Twenty-three people died in a night of violence as police went to arrest the politically well-connected leader of the cultist group Philippine Benevolent Missionaries Association (PBMA) last Tuesday on an island off Surigao del Norte.
Ruben Ecleo Jr., 47, finally surrendered yesterday after a night of bloody fighting between law enforcers and armed PBMA followers on the island of Dinagat, Caraga police director Chief Superintendent Alberto Olario said.
The shootout erupted as a joint team of Philippine National Police (PNP) and soldiers of the Army's 20th Infantry Battalion - with air support from two MG-520 helicopters - tried to serve Ecleo a warrant of arrest in connection with the murder of his wife, fourth-year medical student Alona Bacolod Ecleo, in Cebu City last Jan. 6.
As the violence on Dinagat island escalated, Ben Bacolod, Alona's brother and the only witness to her murder, was shot dead in his home in Mandaue City, Cebu, along with his father Elpidio and mother Rosalia by a man armed with an Ingram pistol and an Uzi machine gun.
Witnesses said that as the Bacolod family was cut down by automatic fire, the gunman finished them off with shots to their heads. A neighbor of the Bacolods, engineer Paterno Lactawan, was also killed in the hail of bullets.
The gunman, who died after he opened fire on pursuing policemen, was identified as Rico Gumonong, 28, a confirmed active PBMA member and security guard of Postal Bank in Cebu City.
Olario, quoting initial reports, said16 members of the PBMA, one of them Ecleo's bodyguard and co-accused in the murder of his wife, Juriven Padero, were killed as they tried to prevent the lawmen from serving the warrant at the Ecleo mansion in San Jose town on Dinagat Island. Some 30 heavily armed PBMA followers opened fire on the lawmen.
Police Officer 3 Rogelio Mordante of the Surigao del Norte Special Weapons and Tactics (SWAT) team was killed during the gunfight, while PO1 Jubert Montenegro and another unidentified police officer were wounded.
The dead and wounded PBMA members were mostly part of the White Eagles, an elite security team hand-picked by Ecleo as his personal bodyguards, and sometimes known as "the armed angels."
The firefight began at 5:35 p.m. Tuesday, after last-ditch efforts to persuade Ecleo to surrender failed. Olario and his men also tried to get the 2,000 PBMA followers who barricaded the Ecleo mansion, forming a human shield around their divine master's home, and refused to give way to the lawmen.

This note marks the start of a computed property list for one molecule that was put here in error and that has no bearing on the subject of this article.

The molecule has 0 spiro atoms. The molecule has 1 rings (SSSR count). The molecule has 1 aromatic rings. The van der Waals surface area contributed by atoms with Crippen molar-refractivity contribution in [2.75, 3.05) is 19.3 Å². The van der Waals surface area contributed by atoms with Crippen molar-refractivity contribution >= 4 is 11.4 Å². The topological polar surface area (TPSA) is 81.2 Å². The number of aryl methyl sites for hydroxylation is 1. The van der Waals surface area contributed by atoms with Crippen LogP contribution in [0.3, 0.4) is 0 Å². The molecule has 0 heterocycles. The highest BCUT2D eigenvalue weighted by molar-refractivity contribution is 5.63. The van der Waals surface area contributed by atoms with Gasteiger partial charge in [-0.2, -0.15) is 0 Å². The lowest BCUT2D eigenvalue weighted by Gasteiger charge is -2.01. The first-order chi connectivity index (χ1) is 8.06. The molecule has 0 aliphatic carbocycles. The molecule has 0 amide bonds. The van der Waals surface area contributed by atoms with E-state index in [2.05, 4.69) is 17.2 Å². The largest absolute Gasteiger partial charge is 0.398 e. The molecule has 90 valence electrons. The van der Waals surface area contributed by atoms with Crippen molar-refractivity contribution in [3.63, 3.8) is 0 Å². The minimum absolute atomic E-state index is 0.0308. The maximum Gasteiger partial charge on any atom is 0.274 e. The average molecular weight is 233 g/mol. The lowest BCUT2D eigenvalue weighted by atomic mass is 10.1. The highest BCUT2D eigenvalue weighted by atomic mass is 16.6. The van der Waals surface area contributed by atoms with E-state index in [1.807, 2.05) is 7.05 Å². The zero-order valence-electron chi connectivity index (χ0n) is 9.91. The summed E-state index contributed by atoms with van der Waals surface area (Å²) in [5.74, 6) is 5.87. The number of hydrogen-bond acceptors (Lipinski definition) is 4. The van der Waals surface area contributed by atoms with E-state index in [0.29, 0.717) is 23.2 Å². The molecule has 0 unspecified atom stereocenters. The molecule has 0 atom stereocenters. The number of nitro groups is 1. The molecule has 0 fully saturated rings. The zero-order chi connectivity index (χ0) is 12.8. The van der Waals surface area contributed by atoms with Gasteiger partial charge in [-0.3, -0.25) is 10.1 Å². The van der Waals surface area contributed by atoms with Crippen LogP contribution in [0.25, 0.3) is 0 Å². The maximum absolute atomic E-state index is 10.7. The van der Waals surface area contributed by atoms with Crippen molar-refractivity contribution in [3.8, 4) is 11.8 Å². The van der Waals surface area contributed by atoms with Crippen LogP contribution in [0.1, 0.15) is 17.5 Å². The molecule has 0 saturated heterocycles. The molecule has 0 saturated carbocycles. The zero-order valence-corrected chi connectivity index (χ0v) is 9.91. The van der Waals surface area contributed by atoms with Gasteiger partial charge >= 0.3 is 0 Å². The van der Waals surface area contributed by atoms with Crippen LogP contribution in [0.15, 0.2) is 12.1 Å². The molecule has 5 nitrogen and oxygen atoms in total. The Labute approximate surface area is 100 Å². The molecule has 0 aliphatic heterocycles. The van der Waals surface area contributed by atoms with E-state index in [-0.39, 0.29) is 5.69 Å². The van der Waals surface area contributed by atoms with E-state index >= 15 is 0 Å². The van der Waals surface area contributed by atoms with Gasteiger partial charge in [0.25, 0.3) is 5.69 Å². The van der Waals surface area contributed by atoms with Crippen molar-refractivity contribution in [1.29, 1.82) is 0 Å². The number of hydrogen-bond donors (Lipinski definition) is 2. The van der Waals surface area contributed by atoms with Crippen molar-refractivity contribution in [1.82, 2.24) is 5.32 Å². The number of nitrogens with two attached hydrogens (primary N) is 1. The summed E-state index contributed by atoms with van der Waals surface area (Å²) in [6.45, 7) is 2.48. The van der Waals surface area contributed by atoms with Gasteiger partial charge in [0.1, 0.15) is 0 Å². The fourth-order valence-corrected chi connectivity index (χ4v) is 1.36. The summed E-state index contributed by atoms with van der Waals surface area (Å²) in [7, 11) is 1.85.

Some armed PBMA members in the crowd opened fire on the lawmen, forcing the police and military personnel to return fire and engage the White Eagles in a sporadic, three-hour firefight.
The violence erupted as the town was set to celebrate its fiesta, the "Araw ng San Jose," when it suddenly became a battleground.
Ecleo finally surrendered to Olario at the Ecleo mansion at 9 a.m. yesterday. He was accompanied by his mother, Rep. Glenda Ecleo, his brother Benny, a certain Attorney Salatandre and his close aides.
Two armed PBMA followers were also arrested: Tanasio Cabahug, 50, and Generoso Ermac, 49. The suspects yielded a caliber .38 revolver with six bullets. Police also seized M-19 rifles, one .60 caliber machine gun, two .30 caliber machine guns, three Armalite rifles, an Ingram machine pistol, one PAL machine pistol, three hand grenades, three grenade launchers, one M-14 rifle, several handguns and two shotguns during mop-up operations.
Ecleo was reportedly addicted to drugs and it was said that he murdered his wife in a fit of rage after she asked him to seek rehabilitation for his drug habit.
Evelyn Bacolod, Ben's sister and their younger brother Ricky survived the initial hail of gunfire, but Evelyn succumbed to her injuries a few hours later at an undisclosed hospital. Ricky is still fighting for his life and is under heavy police guard as of press time.
The Bacolods' assailant was slain after the incident when he engaged pursuing policemen from the nearby Subangdaku police station in Mandaue City.
The attack on the Bacolod family came just minutes after Ben had said Ecleo asked his followers to wage all-out war on the PBMA leader's enemies, during a telephone interview broadcast over local radio station dySS at 9 p.m. that night
Ben had also been the leading witness in the parricide case against Ecleo before the Cebu City regional trial court. Ben also said on the air that Ecleo had surfaced and told the police that if it was war they wanted, it was war they were going to get.
Minutes after the radio interview, the gunman stormed the Bacolod home and opened fire, instantly killing Ben, his mother, father and Lactawan.
Ben's wife, Baby, who survived the attack unhurt, said she went inside the house to get something when she heard the gunshots. She told police that when she rushed out of the room she was in, she looked out the window and saw a man in a blue shirt calmly walking away from their home.